One way we in the city figure out who is pressuring Council to make irrational decisions is to use the web to see who are the land owners. Usually there is some fat cat who stays behind the scenes that negates the will of those who do venture to the microphone.

  • FYI- Mr. Watts had his position prior to the resignation and unfortunate death of the previous assistant City Managers. WE are currently down two positions or up one position total if there was no Economic Development person prior to Mr. Watt’s arrival. No one has been appointed to replace the former assistant managers.

  • Cville Eye
    The master plan was adopted by the board and there is plenty of evidence to support the 12,000 population total at the time of the adoption. It wasn’t till the Old Trail development that we found out there was trouble. The consultants published a table which showed each neighborhood and within each neighborhood the number of homes and commercial space allocated. We were floored when the staff came up with a number of homes and commercial space that was twice that found in the published table. We were told later that the table was removed from the master plan, but never told why and the community was never consulted about the removal. The board quickly followed by approving two more developments in Crozet. It was at that time that a group of us started to count homes built and approved only to find that if we used the county multipliers for calculating population Crozet was already quite close to or at 12,000 population ceiling. We posed this dilemma to the County and it wasn’t more then 2 weeks later the County came up with their 24,000 calculation. I have to tell you that tonight at a community meeting dealing with the Down Town Plan the consultant who developed the original Master Plan admitted the plan was built around a population of 12,000. Unfortunately, we have come to the point where the County staff is lying and the board of supervisors is swearing to it. In Crozet, when it comes to reelecting Wyant it’s a case of fool me once shame on you, fool me twice, shame on me.

  • Jennifer –
    These two jobs are currently posted on the city’s website. There are no postings for the position of assistant city manager.
    Economic Development Specialist Apply now!

    Department: Office of the City Manager
    Closing Date: 09/14/2007
    Compensation: Hiring salary range $49,899-$62,150 per yar
    40 hours per week. The Economic Development Specialist works as a key member of a team dedicated to enhancing the long-term economic vitality of Charlottesville. Key responsibilities will include d
    AND
    Economic Development Intern Apply now!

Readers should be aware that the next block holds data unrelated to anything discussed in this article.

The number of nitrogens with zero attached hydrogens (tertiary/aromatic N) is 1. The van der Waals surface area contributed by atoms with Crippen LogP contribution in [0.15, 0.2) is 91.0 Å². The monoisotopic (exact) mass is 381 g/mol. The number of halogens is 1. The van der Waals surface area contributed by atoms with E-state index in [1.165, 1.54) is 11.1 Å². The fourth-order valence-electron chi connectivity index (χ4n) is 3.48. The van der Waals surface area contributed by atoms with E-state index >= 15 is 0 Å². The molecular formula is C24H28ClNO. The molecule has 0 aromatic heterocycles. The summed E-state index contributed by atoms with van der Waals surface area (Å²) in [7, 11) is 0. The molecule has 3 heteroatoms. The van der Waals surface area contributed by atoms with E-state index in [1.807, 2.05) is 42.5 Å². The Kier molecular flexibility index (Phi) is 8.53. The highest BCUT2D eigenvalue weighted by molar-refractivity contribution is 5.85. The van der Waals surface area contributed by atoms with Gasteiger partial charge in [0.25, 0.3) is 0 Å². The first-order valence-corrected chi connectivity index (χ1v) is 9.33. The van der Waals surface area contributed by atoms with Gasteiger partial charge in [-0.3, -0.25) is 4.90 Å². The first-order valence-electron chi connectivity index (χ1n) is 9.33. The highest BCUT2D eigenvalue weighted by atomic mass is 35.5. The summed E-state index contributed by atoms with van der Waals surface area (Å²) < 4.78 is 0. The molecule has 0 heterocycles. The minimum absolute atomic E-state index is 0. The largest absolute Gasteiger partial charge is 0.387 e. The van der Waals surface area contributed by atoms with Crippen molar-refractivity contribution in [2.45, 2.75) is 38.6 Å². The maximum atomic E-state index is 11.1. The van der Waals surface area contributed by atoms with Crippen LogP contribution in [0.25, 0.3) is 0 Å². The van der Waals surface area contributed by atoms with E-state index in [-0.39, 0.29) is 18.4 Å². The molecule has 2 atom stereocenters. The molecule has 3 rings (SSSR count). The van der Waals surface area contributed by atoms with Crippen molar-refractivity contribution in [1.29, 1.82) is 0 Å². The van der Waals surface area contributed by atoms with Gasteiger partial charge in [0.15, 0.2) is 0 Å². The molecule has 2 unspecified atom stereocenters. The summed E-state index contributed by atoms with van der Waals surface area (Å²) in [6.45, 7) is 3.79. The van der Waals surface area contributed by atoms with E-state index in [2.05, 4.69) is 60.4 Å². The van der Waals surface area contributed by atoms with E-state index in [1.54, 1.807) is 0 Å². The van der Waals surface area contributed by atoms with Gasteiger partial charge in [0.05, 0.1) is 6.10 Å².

Department: Office of the City Manager
    Closing Date: Open Until Filled
    Compensation: Hiring salary range $11-$13 per hour
    Flexible hours approximately 16-20 hours per week. The Office of Economic Development is seeking an Intern to work as part of a team dedicated to enhancing the long-term economic vitality of Charlo
    Mr. Watts came here on a consulting basis over three years ago to provide the city with an assessment of the city’s potential re-deployment of vacant or under-utilized land for the purposes of economic development. That study was expanded from six months to last over a year. He was then hired to head the Economic Development office which was previously headed up by William Harvey. Harvey became his subordinate. About three years ago, while the city still had two assistant managers, Mr. Watts was promoted over the managers and became the deputy city manager, only answerable to Gary O’Connell. The two assistants were answerable to him, along with every department head who had previously reported to one of the assistants. Linda Peacock’s duties were pretty much limited to the outside agency evaluation committee for budget recommendations and a few other odds and ends assignments. Small-Toney was limited to Jefferson School project and later a summer youth employment eight-week program. Neither’s duties would normally command a $100k salary.
    Whether those two positions have dissolved, are put on hold, or to be filled in the future, I have no idea. Since the city has recently said that economic development will swing around increased housing and small retail I wouldn’t be surprised if those two advertised positions will be viewed as sufficient for that function for the near future. However, this is Charlottesville and rhyme does not often have reason and comics do not have to have an understandable point and rain barrels should costs $6000 a piece.

  • “We were told later that the table was removed from the master plan, but never told why and the community was never consulted about the removal.””Unfortunately, we have come to the point where the County staff is lying and the board of supervisors is swearing to it.”
    CrozetResident,
    This tells me (1) the county staff is serving the supervisors and not the public and (2)the supervisors are serving the developers and do not feel they are answerable to the public enough to explain their actions and the rationale behind them. This is quite common in the city with the developers, council and staff. Those three entities have often had behind-the-scenes contact for up to a year before the public is made aware of the proposals. After they have come to preliminary consensus, the public is often treated dismissively or even with hostility when attempting to provide input. The city’s Planning Commission has recently said individual members will constrict their private meetings with developers to avoid the appearance of impropriety. I have noticed that most, if not all, of the candidates are saying pretty much the same thing about growth in the county, so, truly, “…it’s a case of fool me once shame on you, fool me twice, shame on me” is a reasonable reaction. I believe politicians should be judged more by their actions and results and less by their prepared speeches. I rarely vote for incumbents these days. Particularly if they have violated the public trust by giving tax money to party members at $6,000 per rain barrel or $11,000 per “study” to conclude no population increase. I really wish I could help you.